Lithium batteries must comply with section 38.3 of the UN Manual of Tests and Criteria for transport. Obtaining UN38.3 certification is an important milestone for Britishvolt’s business as it ensures cells can be transported safely to customers.
To pass the test, lithium-ion cells must show no signs of leaking, rupture, disassembly, or fire hazard. According to Britishvolt, an exhaustive test program consisting of a variety of simulated extreme conditions such as high altitude, very low and high temperatures, and several abusive mechanical tests are carried out.
UK battery testing company AIS was chosen to carry out the safety tests and passed the cells.
“It is fantastic and very encouraging news that we have worked with AIS to qualify our first product samples for transport security testing, setting us on the path for our future development and allowing us to ship test equipment. customers,” said Dr. Allan Patterson. , technical director at Britishvolt.
The 21700 cells are currently manufactured at the UK Battery Industrialization Center (UKBIC) in Coventry, UK. They will visit seven customers across the country, including premium automakers Aston Martin and Lotus, for further testing. Britishvolt signed a two-year deal with UKBIC in January this year to assemble and manufacture cells at the site.
“Building battery cells of this quality on behalf of our customers is a further endorsement of the state-of-the-art UKBIC facility and our ‘core cell platform’ developed to support rapid industrialization,” said Ian Whiting. , Commercial Director, UKBIC.
Britishvolt will eventually supply larger format cells from its £3.8 billion ($4.4 billion) gigafactory currently under construction in Blyth, in the north-east of the UK. Additionally, from 2024, some B sample cells will be produced at the company’s large-scale R&D facility at Hams Hall in the UK Midlands.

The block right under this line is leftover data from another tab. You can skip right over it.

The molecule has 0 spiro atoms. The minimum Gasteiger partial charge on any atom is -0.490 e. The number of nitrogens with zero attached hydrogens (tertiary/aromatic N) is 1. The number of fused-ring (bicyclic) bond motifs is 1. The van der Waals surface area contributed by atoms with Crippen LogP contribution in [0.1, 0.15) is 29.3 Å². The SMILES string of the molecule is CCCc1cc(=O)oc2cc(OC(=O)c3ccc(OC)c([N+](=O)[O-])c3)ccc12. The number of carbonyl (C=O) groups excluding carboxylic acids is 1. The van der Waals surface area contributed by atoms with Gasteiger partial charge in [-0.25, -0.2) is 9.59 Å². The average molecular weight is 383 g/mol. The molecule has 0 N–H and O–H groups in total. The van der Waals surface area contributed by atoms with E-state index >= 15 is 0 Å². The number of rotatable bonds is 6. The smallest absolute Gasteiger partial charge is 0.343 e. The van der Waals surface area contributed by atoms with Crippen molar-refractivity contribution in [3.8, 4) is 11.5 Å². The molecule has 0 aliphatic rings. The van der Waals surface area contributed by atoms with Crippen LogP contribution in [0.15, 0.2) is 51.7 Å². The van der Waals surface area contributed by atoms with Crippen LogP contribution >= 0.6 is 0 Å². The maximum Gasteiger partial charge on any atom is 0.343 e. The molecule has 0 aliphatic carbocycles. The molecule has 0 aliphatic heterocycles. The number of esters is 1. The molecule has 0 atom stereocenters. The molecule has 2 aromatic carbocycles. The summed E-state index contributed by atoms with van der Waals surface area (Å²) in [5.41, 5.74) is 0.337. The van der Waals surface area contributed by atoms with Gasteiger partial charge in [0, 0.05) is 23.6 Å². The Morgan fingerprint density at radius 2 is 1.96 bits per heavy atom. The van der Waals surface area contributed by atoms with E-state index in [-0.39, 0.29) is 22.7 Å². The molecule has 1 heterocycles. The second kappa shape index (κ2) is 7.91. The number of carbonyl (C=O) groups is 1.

Blyth’s gigafactory is expected to have an annual battery cell production capacity of 38 GWh, although production may not start until 2025 due to rising energy prices, according to founder and CEO outgoing, Orral Nadjari, who was speaking to the Financial Times. The plant was originally scheduled to be commissioned next year.
“We have rescheduled some of our plans with a focus on R&D and ramping up given the current energy crisis,” a Britishvolt spokesperson confirmed. “We are focused on delivering our gigaplant, Phase One, from 2025.”
Memorandums of understanding of car manufacturers
In January this year, Britishvolt signed a Memorandum of Understanding (MoU) with Lotus to advance lithium-ion battery cells. The companies will develop an electric sports car powered by Britishvolt cells and featuring advanced electric propulsion technologies developed by Lotus.
Subsequently, in March, Britishvolt also signed a memorandum of understanding with Aston Martin, which plans to launch its first battery electric vehicle in 2025. A joint Aston Martin and Britishvolt research and development team will design, develop and industrialize battery packs, including custom batteries. modules and a battery management system.
In other news, with the announcement last month of the resignation of Britishvolt founder and CEO Orall Nadjari, Graham Hoare is taking over as interim CEO. Hoare is currently Deputy Managing Director of Britishvolt and President of Global Operations. The former chairman of Ford UK is also chairman of the UK Automotive Council.